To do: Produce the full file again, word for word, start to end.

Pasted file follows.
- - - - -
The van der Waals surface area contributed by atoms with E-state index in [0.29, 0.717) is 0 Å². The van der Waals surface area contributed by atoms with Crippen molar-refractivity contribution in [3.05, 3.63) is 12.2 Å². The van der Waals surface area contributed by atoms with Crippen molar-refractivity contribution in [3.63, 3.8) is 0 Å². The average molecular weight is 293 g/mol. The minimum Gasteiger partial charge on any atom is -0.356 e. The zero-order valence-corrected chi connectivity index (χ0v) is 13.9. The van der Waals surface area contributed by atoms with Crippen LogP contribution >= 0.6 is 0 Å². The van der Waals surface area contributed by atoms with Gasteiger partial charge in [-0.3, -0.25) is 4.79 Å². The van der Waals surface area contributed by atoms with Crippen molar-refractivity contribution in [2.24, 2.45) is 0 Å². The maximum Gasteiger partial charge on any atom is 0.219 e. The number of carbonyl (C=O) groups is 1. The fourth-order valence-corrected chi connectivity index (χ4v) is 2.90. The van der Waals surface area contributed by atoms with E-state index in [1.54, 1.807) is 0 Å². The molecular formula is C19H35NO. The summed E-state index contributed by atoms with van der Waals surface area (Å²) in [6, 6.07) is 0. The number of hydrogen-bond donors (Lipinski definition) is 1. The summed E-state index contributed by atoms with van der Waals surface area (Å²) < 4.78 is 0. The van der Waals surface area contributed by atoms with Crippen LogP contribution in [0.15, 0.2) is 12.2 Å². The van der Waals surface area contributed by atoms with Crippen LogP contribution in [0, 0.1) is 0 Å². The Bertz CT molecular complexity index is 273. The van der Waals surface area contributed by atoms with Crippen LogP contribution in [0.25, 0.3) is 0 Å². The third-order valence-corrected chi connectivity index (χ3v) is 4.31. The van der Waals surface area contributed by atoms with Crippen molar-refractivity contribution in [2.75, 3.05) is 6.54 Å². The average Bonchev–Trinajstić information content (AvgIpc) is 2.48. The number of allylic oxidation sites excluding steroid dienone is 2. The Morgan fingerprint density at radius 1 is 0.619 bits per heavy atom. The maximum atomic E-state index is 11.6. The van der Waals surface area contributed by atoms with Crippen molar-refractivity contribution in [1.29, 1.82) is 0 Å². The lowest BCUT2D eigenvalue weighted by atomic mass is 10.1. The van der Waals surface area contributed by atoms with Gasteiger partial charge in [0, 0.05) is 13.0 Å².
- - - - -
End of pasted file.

The van der Waals surface area contributed by atoms with E-state index in [0.29, 0.717) is 0 Å². The van der Waals surface area contributed by atoms with Crippen molar-refractivity contribution in [3.05, 3.63) is 12.2 Å². The van der Waals surface area contributed by atoms with Crippen molar-refractivity contribution in [3.63, 3.8) is 0 Å². The average molecular weight is 293 g/mol. The minimum Gasteiger partial charge on any atom is -0.356 e. The zero-order valence-corrected chi connectivity index (χ0v) is 13.9. The van der Waals surface area contributed by atoms with Crippen LogP contribution >= 0.6 is 0 Å². The van der Waals surface area contributed by atoms with Gasteiger partial charge in [-0.3, -0.25) is 4.79 Å². The van der Waals surface area contributed by atoms with Crippen molar-refractivity contribution in [2.24, 2.45) is 0 Å². The maximum Gasteiger partial charge on any atom is 0.219 e. The number of carbonyl (C=O) groups is 1. The fourth-order valence-corrected chi connectivity index (χ4v) is 2.90. The van der Waals surface area contributed by atoms with E-state index in [1.54, 1.807) is 0 Å². The molecular formula is C19H35NO. The summed E-state index contributed by atoms with van der Waals surface area (Å²) in [6, 6.07) is 0. The number of hydrogen-bond donors (Lipinski definition) is 1. The summed E-state index contributed by atoms with van der Waals surface area (Å²) < 4.78 is 0. The van der Waals surface area contributed by atoms with Crippen LogP contribution in [0.15, 0.2) is 12.2 Å². The van der Waals surface area contributed by atoms with Crippen LogP contribution in [0, 0.1) is 0 Å². The Bertz CT molecular complexity index is 273. The van der Waals surface area contributed by atoms with Crippen LogP contribution in [0.25, 0.3) is 0 Å². The third-order valence-corrected chi connectivity index (χ3v) is 4.31. The van der Waals surface area contributed by atoms with Crippen molar-refractivity contribution in [2.75, 3.05) is 6.54 Å². The average Bonchev–Trinajstić information content (AvgIpc) is 2.48. The number of allylic oxidation sites excluding steroid dienone is 2. The Morgan fingerprint density at radius 1 is 0.619 bits per heavy atom. The maximum atomic E-state index is 11.6. The van der Waals surface area contributed by atoms with Crippen molar-refractivity contribution in [1.29, 1.82) is 0 Å². The lowest BCUT2D eigenvalue weighted by atomic mass is 10.1. The van der Waals surface area contributed by atoms with Gasteiger partial charge in [0, 0.05) is 13.0 Å².